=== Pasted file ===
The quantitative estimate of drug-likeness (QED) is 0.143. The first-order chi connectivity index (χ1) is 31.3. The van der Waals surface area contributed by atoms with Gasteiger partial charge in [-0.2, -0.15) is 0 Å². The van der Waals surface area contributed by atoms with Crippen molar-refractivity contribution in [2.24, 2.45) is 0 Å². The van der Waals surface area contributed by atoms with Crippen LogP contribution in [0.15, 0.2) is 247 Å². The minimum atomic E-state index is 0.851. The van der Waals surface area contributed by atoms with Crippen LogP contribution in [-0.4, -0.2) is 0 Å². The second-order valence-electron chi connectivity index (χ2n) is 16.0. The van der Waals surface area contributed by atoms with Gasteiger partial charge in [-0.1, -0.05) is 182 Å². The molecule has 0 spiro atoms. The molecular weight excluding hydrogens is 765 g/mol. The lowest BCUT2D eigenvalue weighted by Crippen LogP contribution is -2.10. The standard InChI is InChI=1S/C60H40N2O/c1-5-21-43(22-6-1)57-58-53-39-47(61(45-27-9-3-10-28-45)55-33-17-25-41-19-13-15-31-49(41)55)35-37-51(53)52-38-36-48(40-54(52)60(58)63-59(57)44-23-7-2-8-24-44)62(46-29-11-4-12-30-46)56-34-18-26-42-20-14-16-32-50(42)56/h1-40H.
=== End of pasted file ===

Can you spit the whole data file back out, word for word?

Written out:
The quantitative estimate of drug-likeness (QED) is 0.143. The first-order chi connectivity index (χ1) is 31.3. The van der Waals surface area contributed by atoms with Gasteiger partial charge in [-0.2, -0.15) is 0 Å². The van der Waals surface area contributed by atoms with Crippen molar-refractivity contribution in [2.24, 2.45) is 0 Å². The van der Waals surface area contributed by atoms with Crippen LogP contribution in [0.15, 0.2) is 247 Å². The minimum atomic E-state index is 0.851. The van der Waals surface area contributed by atoms with Crippen LogP contribution in [-0.4, -0.2) is 0 Å². The second-order valence-electron chi connectivity index (χ2n) is 16.0. The van der Waals surface area contributed by atoms with Gasteiger partial charge in [-0.1, -0.05) is 182 Å². The molecule has 0 spiro atoms. The molecular weight excluding hydrogens is 765 g/mol. The lowest BCUT2D eigenvalue weighted by Crippen LogP contribution is -2.10. The standard InChI is InChI=1S/C60H40N2O/c1-5-21-43(22-6-1)57-58-53-39-47(61(45-27-9-3-10-28-45)55-33-17-25-41-19-13-15-31-49(41)55)35-37-51(53)52-38-36-48(40-54(52)60(58)63-59(57)44-23-7-2-8-24-44)62(46-29-11-4-12-30-46)56-34-18-26-42-20-14-16-32-50(42)56/h1-40H.